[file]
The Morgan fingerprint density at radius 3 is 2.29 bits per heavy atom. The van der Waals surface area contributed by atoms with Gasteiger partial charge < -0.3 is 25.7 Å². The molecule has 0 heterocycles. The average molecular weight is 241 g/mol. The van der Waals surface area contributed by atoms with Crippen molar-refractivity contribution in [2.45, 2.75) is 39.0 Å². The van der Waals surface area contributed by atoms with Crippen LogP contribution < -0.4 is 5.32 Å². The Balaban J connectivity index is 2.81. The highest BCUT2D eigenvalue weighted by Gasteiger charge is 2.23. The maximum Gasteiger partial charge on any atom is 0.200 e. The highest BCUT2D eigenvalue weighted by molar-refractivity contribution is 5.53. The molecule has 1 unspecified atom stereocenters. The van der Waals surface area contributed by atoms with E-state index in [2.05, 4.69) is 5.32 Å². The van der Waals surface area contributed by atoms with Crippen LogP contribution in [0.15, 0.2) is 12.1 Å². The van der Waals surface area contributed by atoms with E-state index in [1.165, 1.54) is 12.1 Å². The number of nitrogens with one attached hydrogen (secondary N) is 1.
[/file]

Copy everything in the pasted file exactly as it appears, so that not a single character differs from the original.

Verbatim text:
The Morgan fingerprint density at radius 3 is 2.29 bits per heavy atom. The van der Waals surface area contributed by atoms with Gasteiger partial charge < -0.3 is 25.7 Å². The molecule has 0 heterocycles. The average molecular weight is 241 g/mol. The van der Waals surface area contributed by atoms with Crippen molar-refractivity contribution in [2.45, 2.75) is 39.0 Å². The van der Waals surface area contributed by atoms with Crippen LogP contribution < -0.4 is 5.32 Å². The Balaban J connectivity index is 2.81. The highest BCUT2D eigenvalue weighted by Gasteiger charge is 2.23. The maximum Gasteiger partial charge on any atom is 0.200 e. The highest BCUT2D eigenvalue weighted by molar-refractivity contribution is 5.53. The molecule has 1 unspecified atom stereocenters. The van der Waals surface area contributed by atoms with E-state index in [2.05, 4.69) is 5.32 Å². The van der Waals surface area contributed by atoms with Crippen LogP contribution in [0.15, 0.2) is 12.1 Å². The van der Waals surface area contributed by atoms with E-state index in [1.165, 1.54) is 12.1 Å². The number of nitrogens with one attached hydrogen (secondary N) is 1.